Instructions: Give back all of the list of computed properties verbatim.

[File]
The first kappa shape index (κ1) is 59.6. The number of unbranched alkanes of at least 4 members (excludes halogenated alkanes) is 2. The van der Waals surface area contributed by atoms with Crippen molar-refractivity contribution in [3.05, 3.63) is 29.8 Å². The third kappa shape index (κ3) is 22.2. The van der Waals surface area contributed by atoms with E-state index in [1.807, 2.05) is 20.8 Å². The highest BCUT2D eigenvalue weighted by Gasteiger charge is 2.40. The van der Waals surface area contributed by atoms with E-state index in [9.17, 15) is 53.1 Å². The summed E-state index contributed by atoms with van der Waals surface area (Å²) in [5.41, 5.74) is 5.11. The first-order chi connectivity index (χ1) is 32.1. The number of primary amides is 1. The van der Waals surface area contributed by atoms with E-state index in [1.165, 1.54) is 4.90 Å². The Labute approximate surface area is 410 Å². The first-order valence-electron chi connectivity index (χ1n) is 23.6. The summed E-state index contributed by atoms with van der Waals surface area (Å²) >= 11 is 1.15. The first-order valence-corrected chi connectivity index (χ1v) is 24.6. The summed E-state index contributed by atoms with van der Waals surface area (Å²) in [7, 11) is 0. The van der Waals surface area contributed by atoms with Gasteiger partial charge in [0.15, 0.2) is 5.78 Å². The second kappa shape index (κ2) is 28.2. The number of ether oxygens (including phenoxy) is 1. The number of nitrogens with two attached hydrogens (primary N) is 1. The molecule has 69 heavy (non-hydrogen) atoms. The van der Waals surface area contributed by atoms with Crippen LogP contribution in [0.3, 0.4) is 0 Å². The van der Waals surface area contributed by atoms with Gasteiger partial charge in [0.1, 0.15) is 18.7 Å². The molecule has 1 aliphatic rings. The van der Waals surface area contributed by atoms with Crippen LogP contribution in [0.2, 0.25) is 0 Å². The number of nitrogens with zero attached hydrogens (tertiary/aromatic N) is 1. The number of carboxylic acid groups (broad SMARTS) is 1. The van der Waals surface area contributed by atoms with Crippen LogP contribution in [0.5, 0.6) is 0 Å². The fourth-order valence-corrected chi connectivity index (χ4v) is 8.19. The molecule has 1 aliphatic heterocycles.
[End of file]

The first kappa shape index (κ1) is 59.6. The number of unbranched alkanes of at least 4 members (excludes halogenated alkanes) is 2. The van der Waals surface area contributed by atoms with Crippen molar-refractivity contribution in [3.05, 3.63) is 29.8 Å². The third kappa shape index (κ3) is 22.2. The van der Waals surface area contributed by atoms with E-state index in [1.807, 2.05) is 20.8 Å². The highest BCUT2D eigenvalue weighted by Gasteiger charge is 2.40. The van der Waals surface area contributed by atoms with E-state index in [9.17, 15) is 53.1 Å². The summed E-state index contributed by atoms with van der Waals surface area (Å²) in [5.41, 5.74) is 5.11. The first-order chi connectivity index (χ1) is 32.1. The number of primary amides is 1. The van der Waals surface area contributed by atoms with E-state index in [1.165, 1.54) is 4.90 Å². The Labute approximate surface area is 410 Å². The first-order valence-electron chi connectivity index (χ1n) is 23.6. The summed E-state index contributed by atoms with van der Waals surface area (Å²) >= 11 is 1.15. The first-order valence-corrected chi connectivity index (χ1v) is 24.6. The summed E-state index contributed by atoms with van der Waals surface area (Å²) in [7, 11) is 0. The van der Waals surface area contributed by atoms with Gasteiger partial charge in [0.15, 0.2) is 5.78 Å². The second kappa shape index (κ2) is 28.2. The number of ether oxygens (including phenoxy) is 1. The number of nitrogens with two attached hydrogens (primary N) is 1. The molecule has 69 heavy (non-hydrogen) atoms. The van der Waals surface area contributed by atoms with Crippen LogP contribution in [0.3, 0.4) is 0 Å². The van der Waals surface area contributed by atoms with Gasteiger partial charge in [0.1, 0.15) is 18.7 Å². The molecule has 1 aliphatic rings. The van der Waals surface area contributed by atoms with Crippen LogP contribution in [0.2, 0.25) is 0 Å². The number of nitrogens with zero attached hydrogens (tertiary/aromatic N) is 1. The number of carboxylic acid groups (broad SMARTS) is 1. The van der Waals surface area contributed by atoms with Crippen LogP contribution in [0.5, 0.6) is 0 Å². The fourth-order valence-corrected chi connectivity index (χ4v) is 8.19. The molecule has 1 aliphatic heterocycles.